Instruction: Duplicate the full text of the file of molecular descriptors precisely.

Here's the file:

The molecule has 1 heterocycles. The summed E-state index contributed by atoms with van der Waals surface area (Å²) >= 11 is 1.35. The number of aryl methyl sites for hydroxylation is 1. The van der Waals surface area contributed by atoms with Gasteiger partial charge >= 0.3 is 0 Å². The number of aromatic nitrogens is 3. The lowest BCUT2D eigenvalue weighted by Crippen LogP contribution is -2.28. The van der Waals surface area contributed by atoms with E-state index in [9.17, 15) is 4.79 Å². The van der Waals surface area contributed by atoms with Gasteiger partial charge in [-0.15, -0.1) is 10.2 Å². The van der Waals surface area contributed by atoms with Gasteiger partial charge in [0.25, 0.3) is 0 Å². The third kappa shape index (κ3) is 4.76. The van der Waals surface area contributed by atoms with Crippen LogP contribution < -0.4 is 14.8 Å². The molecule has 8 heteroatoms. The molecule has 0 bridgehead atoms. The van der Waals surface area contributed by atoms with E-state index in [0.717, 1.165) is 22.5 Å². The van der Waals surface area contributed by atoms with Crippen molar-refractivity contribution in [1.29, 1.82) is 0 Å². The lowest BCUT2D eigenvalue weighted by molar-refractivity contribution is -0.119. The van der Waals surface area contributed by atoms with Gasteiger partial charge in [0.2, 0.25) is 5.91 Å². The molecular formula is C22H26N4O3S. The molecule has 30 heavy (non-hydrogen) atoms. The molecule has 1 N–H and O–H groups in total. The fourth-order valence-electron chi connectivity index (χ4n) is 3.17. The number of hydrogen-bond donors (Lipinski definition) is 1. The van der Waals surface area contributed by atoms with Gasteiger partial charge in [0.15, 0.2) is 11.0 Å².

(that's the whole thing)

The molecule has 1 heterocycles. The summed E-state index contributed by atoms with van der Waals surface area (Å²) >= 11 is 1.35. The number of aryl methyl sites for hydroxylation is 1. The van der Waals surface area contributed by atoms with Gasteiger partial charge >= 0.3 is 0 Å². The number of aromatic nitrogens is 3. The lowest BCUT2D eigenvalue weighted by Crippen LogP contribution is -2.28. The van der Waals surface area contributed by atoms with E-state index in [9.17, 15) is 4.79 Å². The van der Waals surface area contributed by atoms with Gasteiger partial charge in [-0.15, -0.1) is 10.2 Å². The van der Waals surface area contributed by atoms with Gasteiger partial charge in [0.25, 0.3) is 0 Å². The third kappa shape index (κ3) is 4.76. The van der Waals surface area contributed by atoms with Crippen LogP contribution < -0.4 is 14.8 Å². The molecule has 8 heteroatoms. The molecule has 0 bridgehead atoms. The van der Waals surface area contributed by atoms with E-state index in [0.717, 1.165) is 22.5 Å². The van der Waals surface area contributed by atoms with Crippen molar-refractivity contribution in [1.29, 1.82) is 0 Å². The lowest BCUT2D eigenvalue weighted by molar-refractivity contribution is -0.119. The van der Waals surface area contributed by atoms with Gasteiger partial charge in [0.2, 0.25) is 5.91 Å². The molecular formula is C22H26N4O3S. The molecule has 30 heavy (non-hydrogen) atoms. The molecule has 1 N–H and O–H groups in total. The fourth-order valence-electron chi connectivity index (χ4n) is 3.17. The number of hydrogen-bond donors (Lipinski definition) is 1. The van der Waals surface area contributed by atoms with Gasteiger partial charge in [0.15, 0.2) is 11.0 Å².